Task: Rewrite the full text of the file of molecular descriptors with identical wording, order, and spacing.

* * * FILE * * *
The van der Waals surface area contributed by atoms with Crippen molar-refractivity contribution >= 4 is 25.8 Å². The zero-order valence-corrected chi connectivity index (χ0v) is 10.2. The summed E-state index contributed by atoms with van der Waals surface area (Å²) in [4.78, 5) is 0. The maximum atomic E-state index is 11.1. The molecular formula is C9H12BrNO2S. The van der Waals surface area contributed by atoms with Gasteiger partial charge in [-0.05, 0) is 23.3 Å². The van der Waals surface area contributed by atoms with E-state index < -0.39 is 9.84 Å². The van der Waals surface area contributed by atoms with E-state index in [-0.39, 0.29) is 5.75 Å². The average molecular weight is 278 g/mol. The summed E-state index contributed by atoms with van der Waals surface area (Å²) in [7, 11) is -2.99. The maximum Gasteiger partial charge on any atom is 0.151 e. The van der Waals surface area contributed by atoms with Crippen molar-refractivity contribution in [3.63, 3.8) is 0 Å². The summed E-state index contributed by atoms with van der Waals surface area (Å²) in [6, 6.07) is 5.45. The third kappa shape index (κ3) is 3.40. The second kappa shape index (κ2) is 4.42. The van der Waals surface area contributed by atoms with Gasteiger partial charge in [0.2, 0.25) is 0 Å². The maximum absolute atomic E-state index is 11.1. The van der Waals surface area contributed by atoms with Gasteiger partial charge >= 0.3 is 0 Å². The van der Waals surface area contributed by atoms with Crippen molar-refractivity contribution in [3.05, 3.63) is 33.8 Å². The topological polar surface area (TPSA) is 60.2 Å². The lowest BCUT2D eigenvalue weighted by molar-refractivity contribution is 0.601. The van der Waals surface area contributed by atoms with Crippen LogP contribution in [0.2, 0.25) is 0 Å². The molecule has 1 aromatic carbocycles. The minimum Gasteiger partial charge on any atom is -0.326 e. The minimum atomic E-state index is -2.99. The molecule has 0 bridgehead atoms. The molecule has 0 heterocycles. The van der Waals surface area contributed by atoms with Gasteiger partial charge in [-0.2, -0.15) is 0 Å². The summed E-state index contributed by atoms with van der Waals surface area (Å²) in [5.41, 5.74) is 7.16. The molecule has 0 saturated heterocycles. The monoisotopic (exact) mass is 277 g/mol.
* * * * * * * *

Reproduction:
The van der Waals surface area contributed by atoms with Crippen molar-refractivity contribution >= 4 is 25.8 Å². The zero-order valence-corrected chi connectivity index (χ0v) is 10.2. The summed E-state index contributed by atoms with van der Waals surface area (Å²) in [4.78, 5) is 0. The maximum atomic E-state index is 11.1. The molecular formula is C9H12BrNO2S. The van der Waals surface area contributed by atoms with Gasteiger partial charge in [-0.05, 0) is 23.3 Å². The van der Waals surface area contributed by atoms with E-state index < -0.39 is 9.84 Å². The van der Waals surface area contributed by atoms with E-state index in [-0.39, 0.29) is 5.75 Å². The average molecular weight is 278 g/mol. The summed E-state index contributed by atoms with van der Waals surface area (Å²) in [7, 11) is -2.99. The maximum Gasteiger partial charge on any atom is 0.151 e. The van der Waals surface area contributed by atoms with Crippen molar-refractivity contribution in [3.63, 3.8) is 0 Å². The summed E-state index contributed by atoms with van der Waals surface area (Å²) in [6, 6.07) is 5.45. The third kappa shape index (κ3) is 3.40. The second kappa shape index (κ2) is 4.42. The van der Waals surface area contributed by atoms with Gasteiger partial charge in [0.2, 0.25) is 0 Å². The maximum absolute atomic E-state index is 11.1. The van der Waals surface area contributed by atoms with Gasteiger partial charge >= 0.3 is 0 Å². The van der Waals surface area contributed by atoms with Crippen molar-refractivity contribution in [3.05, 3.63) is 33.8 Å². The topological polar surface area (TPSA) is 60.2 Å². The lowest BCUT2D eigenvalue weighted by molar-refractivity contribution is 0.601. The van der Waals surface area contributed by atoms with Crippen LogP contribution in [0.2, 0.25) is 0 Å². The molecule has 1 aromatic carbocycles. The minimum Gasteiger partial charge on any atom is -0.326 e. The minimum atomic E-state index is -2.99. The molecule has 0 bridgehead atoms. The molecule has 0 heterocycles. The van der Waals surface area contributed by atoms with Gasteiger partial charge in [-0.2, -0.15) is 0 Å². The summed E-state index contributed by atoms with van der Waals surface area (Å²) in [5.41, 5.74) is 7.16. The molecule has 0 saturated heterocycles. The monoisotopic (exact) mass is 277 g/mol.